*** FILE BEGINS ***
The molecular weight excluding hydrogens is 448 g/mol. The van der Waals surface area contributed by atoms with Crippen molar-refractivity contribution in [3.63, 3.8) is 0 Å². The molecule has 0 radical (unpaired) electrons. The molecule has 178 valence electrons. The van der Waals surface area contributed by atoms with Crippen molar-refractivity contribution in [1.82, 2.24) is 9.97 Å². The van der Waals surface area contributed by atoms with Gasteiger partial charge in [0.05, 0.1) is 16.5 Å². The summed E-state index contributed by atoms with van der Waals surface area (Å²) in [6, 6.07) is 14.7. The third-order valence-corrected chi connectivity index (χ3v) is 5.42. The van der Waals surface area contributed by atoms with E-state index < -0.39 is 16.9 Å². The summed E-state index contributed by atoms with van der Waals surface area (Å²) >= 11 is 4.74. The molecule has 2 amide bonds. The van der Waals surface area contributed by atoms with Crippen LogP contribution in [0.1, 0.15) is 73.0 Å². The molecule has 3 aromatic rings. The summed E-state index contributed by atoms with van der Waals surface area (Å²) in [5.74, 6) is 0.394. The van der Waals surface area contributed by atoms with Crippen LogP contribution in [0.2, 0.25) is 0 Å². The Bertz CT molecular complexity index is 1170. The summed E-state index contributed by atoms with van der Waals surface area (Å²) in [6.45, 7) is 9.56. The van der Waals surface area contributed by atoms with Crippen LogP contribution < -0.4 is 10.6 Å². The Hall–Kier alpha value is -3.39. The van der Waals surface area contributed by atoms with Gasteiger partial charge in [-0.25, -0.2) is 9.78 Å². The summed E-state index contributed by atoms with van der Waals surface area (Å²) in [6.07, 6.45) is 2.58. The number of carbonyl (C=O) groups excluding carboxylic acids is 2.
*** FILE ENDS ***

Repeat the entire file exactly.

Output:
The molecular weight excluding hydrogens is 448 g/mol. The van der Waals surface area contributed by atoms with Crippen molar-refractivity contribution in [3.63, 3.8) is 0 Å². The molecule has 0 radical (unpaired) electrons. The molecule has 178 valence electrons. The van der Waals surface area contributed by atoms with Crippen molar-refractivity contribution in [1.82, 2.24) is 9.97 Å². The van der Waals surface area contributed by atoms with Gasteiger partial charge in [0.05, 0.1) is 16.5 Å². The summed E-state index contributed by atoms with van der Waals surface area (Å²) in [6, 6.07) is 14.7. The third-order valence-corrected chi connectivity index (χ3v) is 5.42. The van der Waals surface area contributed by atoms with E-state index < -0.39 is 16.9 Å². The summed E-state index contributed by atoms with van der Waals surface area (Å²) >= 11 is 4.74. The molecule has 2 amide bonds. The van der Waals surface area contributed by atoms with Crippen LogP contribution in [0.1, 0.15) is 73.0 Å². The molecule has 3 aromatic rings. The summed E-state index contributed by atoms with van der Waals surface area (Å²) in [5.74, 6) is 0.394. The van der Waals surface area contributed by atoms with Crippen LogP contribution in [0.2, 0.25) is 0 Å². The Bertz CT molecular complexity index is 1170. The summed E-state index contributed by atoms with van der Waals surface area (Å²) in [6.45, 7) is 9.56. The van der Waals surface area contributed by atoms with Crippen LogP contribution < -0.4 is 10.6 Å². The Hall–Kier alpha value is -3.39. The van der Waals surface area contributed by atoms with Gasteiger partial charge in [-0.25, -0.2) is 9.78 Å². The summed E-state index contributed by atoms with van der Waals surface area (Å²) in [6.07, 6.45) is 2.58. The number of carbonyl (C=O) groups excluding carboxylic acids is 2.